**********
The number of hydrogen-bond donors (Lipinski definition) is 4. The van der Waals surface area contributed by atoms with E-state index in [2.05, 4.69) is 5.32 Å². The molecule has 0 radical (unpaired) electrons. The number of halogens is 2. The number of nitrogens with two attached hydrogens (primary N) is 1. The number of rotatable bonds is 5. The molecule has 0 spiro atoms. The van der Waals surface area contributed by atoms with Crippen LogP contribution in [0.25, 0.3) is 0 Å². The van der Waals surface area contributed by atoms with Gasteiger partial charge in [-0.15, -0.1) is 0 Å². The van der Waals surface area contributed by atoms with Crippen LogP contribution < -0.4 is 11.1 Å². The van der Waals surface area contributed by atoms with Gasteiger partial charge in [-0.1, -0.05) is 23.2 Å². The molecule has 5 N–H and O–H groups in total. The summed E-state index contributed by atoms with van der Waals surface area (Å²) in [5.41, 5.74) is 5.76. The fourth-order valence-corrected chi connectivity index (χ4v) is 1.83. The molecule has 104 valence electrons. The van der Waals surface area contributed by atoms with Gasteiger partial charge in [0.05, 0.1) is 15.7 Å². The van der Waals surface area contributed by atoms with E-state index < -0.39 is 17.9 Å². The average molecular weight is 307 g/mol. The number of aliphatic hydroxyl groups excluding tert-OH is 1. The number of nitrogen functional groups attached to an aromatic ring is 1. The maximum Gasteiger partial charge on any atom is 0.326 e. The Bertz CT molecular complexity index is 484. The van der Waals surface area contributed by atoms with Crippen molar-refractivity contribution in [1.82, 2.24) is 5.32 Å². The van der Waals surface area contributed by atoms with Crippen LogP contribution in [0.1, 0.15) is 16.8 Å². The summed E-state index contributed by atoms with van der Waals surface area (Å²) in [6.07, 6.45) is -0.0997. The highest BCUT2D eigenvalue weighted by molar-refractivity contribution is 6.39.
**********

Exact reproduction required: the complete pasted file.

The number of hydrogen-bond donors (Lipinski definition) is 4. The van der Waals surface area contributed by atoms with E-state index in [2.05, 4.69) is 5.32 Å². The molecule has 0 radical (unpaired) electrons. The number of halogens is 2. The number of nitrogens with two attached hydrogens (primary N) is 1. The number of rotatable bonds is 5. The molecule has 0 spiro atoms. The van der Waals surface area contributed by atoms with Crippen LogP contribution in [0.25, 0.3) is 0 Å². The van der Waals surface area contributed by atoms with Gasteiger partial charge in [-0.15, -0.1) is 0 Å². The van der Waals surface area contributed by atoms with Crippen LogP contribution < -0.4 is 11.1 Å². The van der Waals surface area contributed by atoms with Gasteiger partial charge in [-0.1, -0.05) is 23.2 Å². The molecule has 5 N–H and O–H groups in total. The summed E-state index contributed by atoms with van der Waals surface area (Å²) in [5.41, 5.74) is 5.76. The fourth-order valence-corrected chi connectivity index (χ4v) is 1.83. The molecule has 104 valence electrons. The van der Waals surface area contributed by atoms with Gasteiger partial charge in [0.05, 0.1) is 15.7 Å². The van der Waals surface area contributed by atoms with E-state index < -0.39 is 17.9 Å². The average molecular weight is 307 g/mol. The number of aliphatic hydroxyl groups excluding tert-OH is 1. The number of nitrogen functional groups attached to an aromatic ring is 1. The maximum Gasteiger partial charge on any atom is 0.326 e. The Bertz CT molecular complexity index is 484. The van der Waals surface area contributed by atoms with Crippen molar-refractivity contribution in [1.82, 2.24) is 5.32 Å². The van der Waals surface area contributed by atoms with Crippen LogP contribution in [0.1, 0.15) is 16.8 Å². The summed E-state index contributed by atoms with van der Waals surface area (Å²) in [6.07, 6.45) is -0.0997. The highest BCUT2D eigenvalue weighted by molar-refractivity contribution is 6.39.